This section of the COPLACDigital Handbook provides an overview of the Digital Liberal Arts at a Distance grant and the contact information for those involved with the grant.
Digital Liberal Arts at a Distance significantly expands a successful multi-campus digital liberal arts seminar, funded by the Teagle Foundation, that was piloted in spring 2014 and, after refinement, taught again in spring 2015. The seminar, titled Century America: Campus, Community and the Great War, chronicled the impact of the First World War on fifteen (mostly rural) colleges and their local communities between the start of the war in Europe in 1914 and the end of the global influenza epidemic in 1919. The seminar enrolled 23 undergraduate student researchers from a total of 15 COPLAC campuses. To our knowledge, the Century America seminar is the first to combine distance learning (synchronous and asynchronous) technologies, digital history/humanities tools, and traditional historical research.
With the Mellon Foundation grant, we are scaling up the multi-campus, team-taught, interdisciplinary digital liberal arts seminars by training new faculty, engaging campus archivists/special collections librarians and instructional technologists, and broadening the topical range of future seminars to include the social sciences. Journeying well beyond the traditional classroom setting, students and professors will meet weekly in seminar using teleconferencing technology. Students enrolled in the online seminars will undertake community-based research projects, in order to create websites that make their research accessible to the public. They will work with a variety of digital tools to incorporate digital maps, timelines, audio, and video into their work. Faculty and student participants will disseminate the results of our work widely, both in articles and at national conferences, and through an objective analysis of the assessment results. We also intend to secure COPLAC Board commitment to a permanent budget line that will sustain multiple annual seminars over the long term.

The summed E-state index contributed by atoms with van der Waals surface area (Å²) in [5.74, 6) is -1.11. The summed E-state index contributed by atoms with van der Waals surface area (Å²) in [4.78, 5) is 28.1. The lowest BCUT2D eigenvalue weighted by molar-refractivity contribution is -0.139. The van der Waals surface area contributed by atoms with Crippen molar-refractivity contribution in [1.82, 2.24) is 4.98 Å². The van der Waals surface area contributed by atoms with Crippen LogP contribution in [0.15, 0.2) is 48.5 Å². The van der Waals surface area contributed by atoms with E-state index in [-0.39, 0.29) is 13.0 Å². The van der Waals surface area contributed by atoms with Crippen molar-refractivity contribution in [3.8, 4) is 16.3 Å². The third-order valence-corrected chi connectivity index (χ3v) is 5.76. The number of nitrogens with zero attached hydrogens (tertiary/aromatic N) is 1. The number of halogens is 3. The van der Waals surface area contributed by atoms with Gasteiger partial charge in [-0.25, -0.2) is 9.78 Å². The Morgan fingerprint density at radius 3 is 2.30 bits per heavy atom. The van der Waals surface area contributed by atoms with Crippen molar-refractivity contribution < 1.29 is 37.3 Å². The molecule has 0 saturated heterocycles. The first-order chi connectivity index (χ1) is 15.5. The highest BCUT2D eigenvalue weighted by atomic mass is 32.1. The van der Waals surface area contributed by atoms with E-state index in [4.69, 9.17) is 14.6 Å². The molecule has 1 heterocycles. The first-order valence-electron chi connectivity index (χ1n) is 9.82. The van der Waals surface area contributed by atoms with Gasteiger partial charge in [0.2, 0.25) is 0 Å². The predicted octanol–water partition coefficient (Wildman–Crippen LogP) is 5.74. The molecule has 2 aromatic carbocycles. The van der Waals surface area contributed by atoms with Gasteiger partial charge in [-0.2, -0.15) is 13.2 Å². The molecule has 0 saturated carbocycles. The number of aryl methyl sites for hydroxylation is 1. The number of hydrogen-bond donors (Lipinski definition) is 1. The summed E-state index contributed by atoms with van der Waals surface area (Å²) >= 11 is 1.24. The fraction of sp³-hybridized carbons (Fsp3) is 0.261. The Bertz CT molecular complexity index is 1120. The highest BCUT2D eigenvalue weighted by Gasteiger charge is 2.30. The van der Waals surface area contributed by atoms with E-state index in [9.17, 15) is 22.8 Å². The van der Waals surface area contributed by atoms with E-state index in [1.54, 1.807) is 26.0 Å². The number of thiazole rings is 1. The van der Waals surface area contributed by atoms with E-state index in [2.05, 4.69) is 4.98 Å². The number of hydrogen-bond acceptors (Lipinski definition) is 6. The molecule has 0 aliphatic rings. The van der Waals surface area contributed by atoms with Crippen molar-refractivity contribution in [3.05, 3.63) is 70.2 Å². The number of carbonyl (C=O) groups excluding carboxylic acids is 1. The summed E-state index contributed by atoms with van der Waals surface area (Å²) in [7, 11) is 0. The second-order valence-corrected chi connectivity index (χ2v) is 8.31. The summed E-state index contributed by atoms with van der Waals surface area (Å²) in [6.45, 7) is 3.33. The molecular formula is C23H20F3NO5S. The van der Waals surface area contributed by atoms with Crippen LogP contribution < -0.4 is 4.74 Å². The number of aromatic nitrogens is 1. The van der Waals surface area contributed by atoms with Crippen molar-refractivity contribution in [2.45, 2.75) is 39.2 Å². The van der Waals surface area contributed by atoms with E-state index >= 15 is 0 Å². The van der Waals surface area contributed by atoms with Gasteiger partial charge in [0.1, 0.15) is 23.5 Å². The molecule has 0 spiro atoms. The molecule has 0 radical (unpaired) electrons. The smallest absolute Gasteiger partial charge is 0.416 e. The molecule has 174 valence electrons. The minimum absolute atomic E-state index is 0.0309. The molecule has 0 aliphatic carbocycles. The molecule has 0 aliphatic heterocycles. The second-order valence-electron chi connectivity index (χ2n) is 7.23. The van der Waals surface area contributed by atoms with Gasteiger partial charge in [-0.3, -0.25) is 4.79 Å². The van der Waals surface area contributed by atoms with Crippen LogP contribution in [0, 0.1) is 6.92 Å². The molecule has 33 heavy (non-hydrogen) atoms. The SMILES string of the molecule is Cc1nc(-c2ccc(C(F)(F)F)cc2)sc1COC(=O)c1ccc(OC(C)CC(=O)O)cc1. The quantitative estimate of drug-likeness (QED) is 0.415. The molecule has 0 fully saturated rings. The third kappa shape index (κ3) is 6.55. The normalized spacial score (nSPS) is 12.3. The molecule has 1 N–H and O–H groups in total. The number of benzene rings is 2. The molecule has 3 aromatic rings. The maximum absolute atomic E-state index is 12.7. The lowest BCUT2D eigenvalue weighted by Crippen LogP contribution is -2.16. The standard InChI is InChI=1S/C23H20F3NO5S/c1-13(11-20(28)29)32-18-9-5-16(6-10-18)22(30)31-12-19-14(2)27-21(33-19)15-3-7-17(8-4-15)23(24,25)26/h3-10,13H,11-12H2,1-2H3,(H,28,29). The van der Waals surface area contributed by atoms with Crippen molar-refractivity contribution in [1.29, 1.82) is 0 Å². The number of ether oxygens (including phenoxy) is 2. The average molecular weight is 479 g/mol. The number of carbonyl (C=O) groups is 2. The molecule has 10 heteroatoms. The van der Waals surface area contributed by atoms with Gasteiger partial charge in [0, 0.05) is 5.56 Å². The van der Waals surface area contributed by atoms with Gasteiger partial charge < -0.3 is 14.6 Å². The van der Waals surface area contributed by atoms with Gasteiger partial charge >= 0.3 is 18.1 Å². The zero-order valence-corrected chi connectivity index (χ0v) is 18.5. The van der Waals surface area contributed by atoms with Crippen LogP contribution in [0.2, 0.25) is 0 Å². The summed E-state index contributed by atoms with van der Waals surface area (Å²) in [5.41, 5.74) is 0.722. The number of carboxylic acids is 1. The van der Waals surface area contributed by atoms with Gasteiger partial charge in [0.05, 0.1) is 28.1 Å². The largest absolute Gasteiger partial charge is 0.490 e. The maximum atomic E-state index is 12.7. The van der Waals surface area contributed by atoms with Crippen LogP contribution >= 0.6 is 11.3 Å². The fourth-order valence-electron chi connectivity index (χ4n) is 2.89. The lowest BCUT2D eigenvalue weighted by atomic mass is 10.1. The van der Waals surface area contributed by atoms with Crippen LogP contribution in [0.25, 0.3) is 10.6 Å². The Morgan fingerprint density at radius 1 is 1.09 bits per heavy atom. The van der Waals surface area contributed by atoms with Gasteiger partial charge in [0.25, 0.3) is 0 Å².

We will train 24 faculty members from COPLAC member campuses in the innovative pedagogy required for team-teaching the digital liberal arts seminars at a distance; offer up to 16 multi-campus, topical and interdisciplinary seminars; assist the two-person faculty teams with developing their seminars; and provide robust technical assistance and archival support to faculty and students before and during the seminars. The project will practice economies of scale through distance technology; foster interdisciplinarity and a consortium-wide community of faculty, instructional technology, and librarian/archivist expertise and practice; expand undergraduate research options on each campus; afford students the opportunity to study under digitally trained scholars from a range of disciplines; and prepare students for careers where liberal arts thinking is essential.